Factory automation tackles labour shortage and energy bills

Automation can help plug the skills gap, free up space in factories and ensure new technology is sustainable and futureproof. By Alex Forrest

The automotive industry is far from immune from the workforce shortage, with the UK publication This is Money reporting that the country will see a 160,000 shortfall of staff by 2031. While the sector has traditionally led the way with automation on the production line, it fed those processes manually from a logistics point of view.

We’re aware of the extent to which the labour shortages are affecting industries, especially automotive. I have been having conversations with various carmakers who are facing a 50-100 person shortfall in their workforce. On top of that, the cost-of-living crisis is reducing the demand for new cars. Carmakers are therefore facing tough decisions to reduce or redeploy their workforce to stay competitive. This is where automation can support. While parts of

2023 Mitsubishi Outlander PHEV Review & Test Drive : Automotive Addicts

Plug-in Hybrid Electric Vehicles (PHEV) have been a force to help bridge a gap as we approach a future full of full-on electric vehicles (EVs). Such vehicles have proven to be quite efficient and the perfect commuter vehicle for those who take full advantage of its plug-in charging capabilities. In the scheme of having an affordable PHEV SUV, Mitsubishi has stepped into the game to bring us an all-new Outlander PHEV. After spending a week with the Outlander PHEV, I was enamored to welcome such a vehicle into my lifestyle with wide open arms from a brand that hasn’t been on my radar screen in a long time.

For my generation, born in the late 70s, Mitsubishi was a fun brand in the 90s and even in the early 2000s. I can remember good friends of mine having some of the wildest sport compact vehicles around that touted the Mitsubishi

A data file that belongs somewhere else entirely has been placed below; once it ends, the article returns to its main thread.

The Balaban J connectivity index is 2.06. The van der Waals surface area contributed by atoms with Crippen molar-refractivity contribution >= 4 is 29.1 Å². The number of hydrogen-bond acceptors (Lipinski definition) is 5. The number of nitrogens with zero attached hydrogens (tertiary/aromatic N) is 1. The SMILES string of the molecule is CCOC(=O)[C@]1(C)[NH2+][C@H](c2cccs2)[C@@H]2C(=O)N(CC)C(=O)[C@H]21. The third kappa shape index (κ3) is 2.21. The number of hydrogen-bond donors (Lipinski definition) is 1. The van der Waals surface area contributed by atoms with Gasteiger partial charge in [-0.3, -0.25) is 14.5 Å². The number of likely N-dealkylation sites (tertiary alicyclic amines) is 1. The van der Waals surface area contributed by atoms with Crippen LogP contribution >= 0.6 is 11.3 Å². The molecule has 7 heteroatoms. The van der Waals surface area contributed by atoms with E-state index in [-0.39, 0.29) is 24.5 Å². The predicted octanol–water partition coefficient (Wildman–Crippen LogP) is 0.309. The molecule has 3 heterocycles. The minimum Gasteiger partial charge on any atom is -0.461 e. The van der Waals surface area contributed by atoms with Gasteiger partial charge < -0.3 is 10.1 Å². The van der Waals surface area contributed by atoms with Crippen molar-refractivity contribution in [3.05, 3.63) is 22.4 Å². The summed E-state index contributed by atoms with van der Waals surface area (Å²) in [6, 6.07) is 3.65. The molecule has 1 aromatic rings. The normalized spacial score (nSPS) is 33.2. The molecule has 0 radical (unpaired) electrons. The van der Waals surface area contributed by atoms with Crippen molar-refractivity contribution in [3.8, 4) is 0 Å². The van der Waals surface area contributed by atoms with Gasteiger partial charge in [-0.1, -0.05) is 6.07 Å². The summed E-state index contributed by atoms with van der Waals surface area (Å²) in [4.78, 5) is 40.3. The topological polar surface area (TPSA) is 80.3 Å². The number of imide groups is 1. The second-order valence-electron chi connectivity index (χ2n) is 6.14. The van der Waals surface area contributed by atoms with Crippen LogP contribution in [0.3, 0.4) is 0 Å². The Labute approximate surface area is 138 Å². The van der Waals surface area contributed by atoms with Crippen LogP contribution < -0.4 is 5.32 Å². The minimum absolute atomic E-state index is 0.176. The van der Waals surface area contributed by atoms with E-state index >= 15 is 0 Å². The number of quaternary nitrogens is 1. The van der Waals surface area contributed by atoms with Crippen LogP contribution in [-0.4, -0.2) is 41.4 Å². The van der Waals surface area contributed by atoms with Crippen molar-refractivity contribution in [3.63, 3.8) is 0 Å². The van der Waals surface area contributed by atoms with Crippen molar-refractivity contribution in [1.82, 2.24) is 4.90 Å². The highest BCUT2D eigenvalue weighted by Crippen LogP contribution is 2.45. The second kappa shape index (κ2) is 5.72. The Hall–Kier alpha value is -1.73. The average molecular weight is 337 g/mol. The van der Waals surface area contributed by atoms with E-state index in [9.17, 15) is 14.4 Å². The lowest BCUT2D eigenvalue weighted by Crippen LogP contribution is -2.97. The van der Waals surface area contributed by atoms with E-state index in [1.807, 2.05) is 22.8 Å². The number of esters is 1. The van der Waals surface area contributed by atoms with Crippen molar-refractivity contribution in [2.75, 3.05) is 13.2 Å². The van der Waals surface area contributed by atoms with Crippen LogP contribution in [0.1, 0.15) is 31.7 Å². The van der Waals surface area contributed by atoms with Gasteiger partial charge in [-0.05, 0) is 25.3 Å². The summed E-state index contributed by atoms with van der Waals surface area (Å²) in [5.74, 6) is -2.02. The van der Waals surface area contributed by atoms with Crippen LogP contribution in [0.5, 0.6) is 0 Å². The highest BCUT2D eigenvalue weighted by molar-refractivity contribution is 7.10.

2023 Lexus GX 460 Luxury Review & Test Drive : Automotive Addicts

Automotive


2023 lexus gx 460 luxury

On occasion, I find myself reviewing somewhat aged “new” vehicles like the Lexus GX 460, which isn’t necessarily a bad thing considering it remains to be one of the most reliable vehicles on the road. However, that reliability comes with the fact that the current generation GX has been around for over 12 years now. Lexus continues to keep the GX around because there’s a dedicated fan base for its antiquated platform that touts a rugged body-on-frame architecture and a proven V8 drivetrain.

Performance and Driving Character

Despite the idea of the Lexus GX 460 being long overdue for a complete redesign, it remains to be a simplistic approach to what today’s crossovers and SUVs have turned into. With that, the Lexus GX 460 continues to be powered by a rather older 4.6-liter V8 engine that outputs a consistent 301 horsepower and 329 lb-ft of torque through an old

The Real Dangers Of A Tire Blowout : Automotive Addicts

Automotive


There is nothing more alarming than one of your vehicle’s tires blowing out when you are on the road. It is dangerous to you, the people in your vehicle, and everyone around you. A blown tire can easily cause an accident, which could be much worse if the blown tire is on a truck. 

What Causes a Tire Blow Out?

Most truck accident attorneys will tell you that there are seven common causes of tire blowouts.

1. Over-inflation and Under-inflation

Over-inflated tires are often uneven. When a tire is over-inflated, it may wear down faster than it would if it had the appropriate amount of air. When tires wear down, it can cause a blowout to happen.

Under-inflated tires can become overheated easily, which can cause a blowout. The tire pressure monitoring system in the vehicle should tell the driver if their tires are properly inflated.

2. Worn Out

Connected insurance can incentivise safer driving

Philip van der Wilt explores how insurance companies can work with connected operations to harness the power of data and incentivise safer driving

When it comes to driving for a living, nothing is more important than road safety. Which explains why fleets continue to invest considerable time and resources to protect their drivers and other road users. Despite this, recent UK government statistics revealed that road collisions involving deaths and serious injuries caused by vans, trucks and buses have returned to pre-pandemic levels. This may go some way to explain why fleet managers are turning to modern technology and utilising real-time data to improve driver safety.

Creating safer roads through the use of technology

Dash cams have long been used to capture incidents on the road with the footage used to see exactly who is at fault. Today, though, those cameras can now be connected to the cloud to send